He knew he had to give something back. Perhaps he could start by using his experience and expertise as a financial adviser to those in distress, like this family—but how?
The first thing was obvious enough. He quietly spoke to the waitress at the IHOP and paid both his own bill and and the bill for the party in the booth behind him.
But he knew he could do far more than that. He went to his bosses at RBC and requested a permanent Wednesday leave of absence. That is, Wednesdays he would not come into the office. Instead, he would volunteer as a “money coach” at the West Hartford office of Jewish Family Services. He would do this not just for fellow Jews but for people of all backgrounds and faiths because JFS (this year celebrating its 100th anniversary) subscribes to the idea of tikkun olam, repair of the world, and opens its doors to all.
Goldman was surprised when RBC gave him the go-ahead; he’d thought that they might worry the company could be held responsible—with its deep pockets—if he gave bad advice in his volunteer role.
But so far nobody who’s come to a Wednesday counseling session has had such a complaint. Not the woman who found a measure of relief after being bilked by a financial scheme. Not the “older couple—the nicest people on earth, who came into the office holding hands”—coping with the embarrassment and anxiety of being saddled with huge debt for the first time in their lives.
And certainly not the man who came to Goldman fearful that he and his family were going to be booted from their home. In a letter, he had tried to persuade his bank to give him more time, but the response had been unsympathetic.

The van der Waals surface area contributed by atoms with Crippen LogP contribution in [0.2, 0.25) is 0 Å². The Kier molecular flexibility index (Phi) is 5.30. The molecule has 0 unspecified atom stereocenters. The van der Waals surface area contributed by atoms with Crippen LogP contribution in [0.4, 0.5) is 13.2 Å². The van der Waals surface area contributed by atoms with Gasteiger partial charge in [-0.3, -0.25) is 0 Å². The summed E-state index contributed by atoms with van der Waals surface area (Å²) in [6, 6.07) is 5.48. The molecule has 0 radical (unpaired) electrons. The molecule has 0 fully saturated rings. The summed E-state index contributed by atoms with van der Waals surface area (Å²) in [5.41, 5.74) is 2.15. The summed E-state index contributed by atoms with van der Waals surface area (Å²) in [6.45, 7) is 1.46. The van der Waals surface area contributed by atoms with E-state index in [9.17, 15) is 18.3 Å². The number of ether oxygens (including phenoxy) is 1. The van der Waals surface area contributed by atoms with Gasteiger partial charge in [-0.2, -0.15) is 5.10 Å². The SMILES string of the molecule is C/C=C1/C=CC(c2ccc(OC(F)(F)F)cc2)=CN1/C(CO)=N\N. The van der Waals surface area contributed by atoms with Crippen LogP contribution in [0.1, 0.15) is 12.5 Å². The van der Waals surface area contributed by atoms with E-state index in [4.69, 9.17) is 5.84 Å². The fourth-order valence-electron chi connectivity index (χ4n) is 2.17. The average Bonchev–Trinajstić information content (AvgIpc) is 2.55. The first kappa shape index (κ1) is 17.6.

Goldman asked him to explain his story in detail. He learned that his client and his wife had refinanced their home in the days before the recession, intending to use the money so she could return to nursing school. But then he lost his job, and tragedy struck.
The couple’s young son died of a febrile seizure, suffocating in his pillow. The money they were saving up for nursing school had to be spent on a funeral, and there was nothing left to pay the bank. Goldman urged him to forget writing letters and go to the bank, sit down with an officer and show that person “the human face of this story.” The tactic worked—there was no more threat of eviction or foreclosure.
Much of the work of the money coach is focused on what Goldman calls “public enemy No. 1”: credit card debt. Sometimes his advice goes against instinct. For example, if a family has five credit cards with outstanding balances, he recommends not focusing on the one with the highest interest rate or the highest balance for the time being. Instead, he advises, pay off the one with the lowest interest rate or lowest balance, because that will begin a positive momentum.
The work as a whole has emboldened Goldman in his RBC efforts in that he has encouraged others to volunteer. Early this year, the company flew him to its Minneapolis headquarters so he could receive the RBC Volunteer of the Year Award. That piece of crystal is a reminder of the real rewards of what he does as a money coach at Jewish Family Services.
As he puts it, “It’s hard to come home from a day of volunteering and look at your 46-inch television set and say, ‘It’s not big enough—I need a 52-inch plasma.’ And a day when I can make a positive difference in someone’s life beats any day on the water.”